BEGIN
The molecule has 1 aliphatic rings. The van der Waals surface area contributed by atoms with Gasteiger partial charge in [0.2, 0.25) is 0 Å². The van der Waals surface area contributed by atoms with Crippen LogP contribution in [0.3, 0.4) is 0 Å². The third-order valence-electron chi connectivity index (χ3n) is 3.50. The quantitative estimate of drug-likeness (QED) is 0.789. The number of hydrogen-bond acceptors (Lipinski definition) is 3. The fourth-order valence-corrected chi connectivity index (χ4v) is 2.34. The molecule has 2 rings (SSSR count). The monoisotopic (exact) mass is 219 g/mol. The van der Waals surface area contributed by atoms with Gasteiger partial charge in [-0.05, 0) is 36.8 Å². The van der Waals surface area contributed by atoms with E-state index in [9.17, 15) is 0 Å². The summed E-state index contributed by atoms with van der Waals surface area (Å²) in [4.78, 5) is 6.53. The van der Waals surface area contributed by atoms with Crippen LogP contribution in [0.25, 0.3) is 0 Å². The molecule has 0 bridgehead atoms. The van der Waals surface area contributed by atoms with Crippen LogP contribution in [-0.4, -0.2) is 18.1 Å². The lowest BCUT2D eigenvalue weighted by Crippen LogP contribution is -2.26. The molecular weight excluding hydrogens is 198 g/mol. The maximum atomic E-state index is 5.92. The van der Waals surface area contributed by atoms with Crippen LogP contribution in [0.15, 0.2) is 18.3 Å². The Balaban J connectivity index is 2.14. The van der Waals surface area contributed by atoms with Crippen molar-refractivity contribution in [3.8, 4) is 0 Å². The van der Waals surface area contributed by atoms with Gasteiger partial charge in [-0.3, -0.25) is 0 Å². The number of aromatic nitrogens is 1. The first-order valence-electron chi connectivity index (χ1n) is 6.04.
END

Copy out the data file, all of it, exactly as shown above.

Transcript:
The molecule has 1 aliphatic rings. The van der Waals surface area contributed by atoms with Gasteiger partial charge in [0.2, 0.25) is 0 Å². The van der Waals surface area contributed by atoms with Crippen LogP contribution in [0.3, 0.4) is 0 Å². The third-order valence-electron chi connectivity index (χ3n) is 3.50. The quantitative estimate of drug-likeness (QED) is 0.789. The number of hydrogen-bond acceptors (Lipinski definition) is 3. The fourth-order valence-corrected chi connectivity index (χ4v) is 2.34. The molecule has 2 rings (SSSR count). The monoisotopic (exact) mass is 219 g/mol. The van der Waals surface area contributed by atoms with Gasteiger partial charge in [-0.05, 0) is 36.8 Å². The van der Waals surface area contributed by atoms with E-state index in [9.17, 15) is 0 Å². The summed E-state index contributed by atoms with van der Waals surface area (Å²) in [4.78, 5) is 6.53. The van der Waals surface area contributed by atoms with Crippen LogP contribution in [0.25, 0.3) is 0 Å². The molecule has 0 bridgehead atoms. The van der Waals surface area contributed by atoms with Crippen LogP contribution in [-0.4, -0.2) is 18.1 Å². The lowest BCUT2D eigenvalue weighted by Crippen LogP contribution is -2.26. The molecular weight excluding hydrogens is 198 g/mol. The maximum atomic E-state index is 5.92. The van der Waals surface area contributed by atoms with Crippen LogP contribution in [0.15, 0.2) is 18.3 Å². The Balaban J connectivity index is 2.14. The van der Waals surface area contributed by atoms with Crippen molar-refractivity contribution in [3.8, 4) is 0 Å². The van der Waals surface area contributed by atoms with Gasteiger partial charge in [-0.3, -0.25) is 0 Å². The number of aromatic nitrogens is 1. The first-order valence-electron chi connectivity index (χ1n) is 6.04.